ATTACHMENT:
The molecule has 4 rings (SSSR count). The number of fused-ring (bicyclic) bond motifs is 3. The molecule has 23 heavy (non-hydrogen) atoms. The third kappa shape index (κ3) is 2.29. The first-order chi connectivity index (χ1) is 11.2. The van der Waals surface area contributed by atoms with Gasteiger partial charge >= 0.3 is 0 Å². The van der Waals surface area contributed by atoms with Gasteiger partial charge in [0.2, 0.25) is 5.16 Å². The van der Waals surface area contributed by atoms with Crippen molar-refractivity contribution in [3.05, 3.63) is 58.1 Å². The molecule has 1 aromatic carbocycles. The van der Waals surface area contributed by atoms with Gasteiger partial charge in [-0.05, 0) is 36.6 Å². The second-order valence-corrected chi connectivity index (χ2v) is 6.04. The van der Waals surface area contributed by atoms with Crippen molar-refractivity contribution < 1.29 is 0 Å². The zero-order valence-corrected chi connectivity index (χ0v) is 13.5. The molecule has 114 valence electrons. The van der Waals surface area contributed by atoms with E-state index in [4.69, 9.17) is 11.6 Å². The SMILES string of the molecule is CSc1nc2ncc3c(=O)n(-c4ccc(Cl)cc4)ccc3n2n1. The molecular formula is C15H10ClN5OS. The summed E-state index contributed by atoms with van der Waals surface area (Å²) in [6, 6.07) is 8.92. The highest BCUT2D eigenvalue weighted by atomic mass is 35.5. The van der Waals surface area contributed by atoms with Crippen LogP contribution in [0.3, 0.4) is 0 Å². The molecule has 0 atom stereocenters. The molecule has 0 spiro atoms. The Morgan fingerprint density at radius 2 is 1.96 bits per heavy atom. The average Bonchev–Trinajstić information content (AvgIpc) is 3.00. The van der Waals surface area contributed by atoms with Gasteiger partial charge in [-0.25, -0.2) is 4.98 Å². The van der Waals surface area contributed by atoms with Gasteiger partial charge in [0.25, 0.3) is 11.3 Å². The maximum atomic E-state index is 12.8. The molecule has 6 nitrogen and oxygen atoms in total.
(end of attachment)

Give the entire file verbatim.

The molecule has 4 rings (SSSR count). The number of fused-ring (bicyclic) bond motifs is 3. The molecule has 23 heavy (non-hydrogen) atoms. The third kappa shape index (κ3) is 2.29. The first-order chi connectivity index (χ1) is 11.2. The van der Waals surface area contributed by atoms with Gasteiger partial charge >= 0.3 is 0 Å². The van der Waals surface area contributed by atoms with Gasteiger partial charge in [0.2, 0.25) is 5.16 Å². The van der Waals surface area contributed by atoms with Crippen molar-refractivity contribution in [3.05, 3.63) is 58.1 Å². The molecule has 1 aromatic carbocycles. The van der Waals surface area contributed by atoms with Gasteiger partial charge in [-0.05, 0) is 36.6 Å². The second-order valence-corrected chi connectivity index (χ2v) is 6.04. The van der Waals surface area contributed by atoms with Crippen molar-refractivity contribution < 1.29 is 0 Å². The zero-order valence-corrected chi connectivity index (χ0v) is 13.5. The molecule has 114 valence electrons. The van der Waals surface area contributed by atoms with E-state index in [4.69, 9.17) is 11.6 Å². The SMILES string of the molecule is CSc1nc2ncc3c(=O)n(-c4ccc(Cl)cc4)ccc3n2n1. The molecular formula is C15H10ClN5OS. The summed E-state index contributed by atoms with van der Waals surface area (Å²) in [6, 6.07) is 8.92. The highest BCUT2D eigenvalue weighted by atomic mass is 35.5. The van der Waals surface area contributed by atoms with Crippen LogP contribution in [0.3, 0.4) is 0 Å². The molecule has 0 atom stereocenters. The molecule has 0 spiro atoms. The Morgan fingerprint density at radius 2 is 1.96 bits per heavy atom. The average Bonchev–Trinajstić information content (AvgIpc) is 3.00. The van der Waals surface area contributed by atoms with Gasteiger partial charge in [-0.25, -0.2) is 4.98 Å². The van der Waals surface area contributed by atoms with Gasteiger partial charge in [0.25, 0.3) is 11.3 Å². The maximum atomic E-state index is 12.8. The molecule has 6 nitrogen and oxygen atoms in total.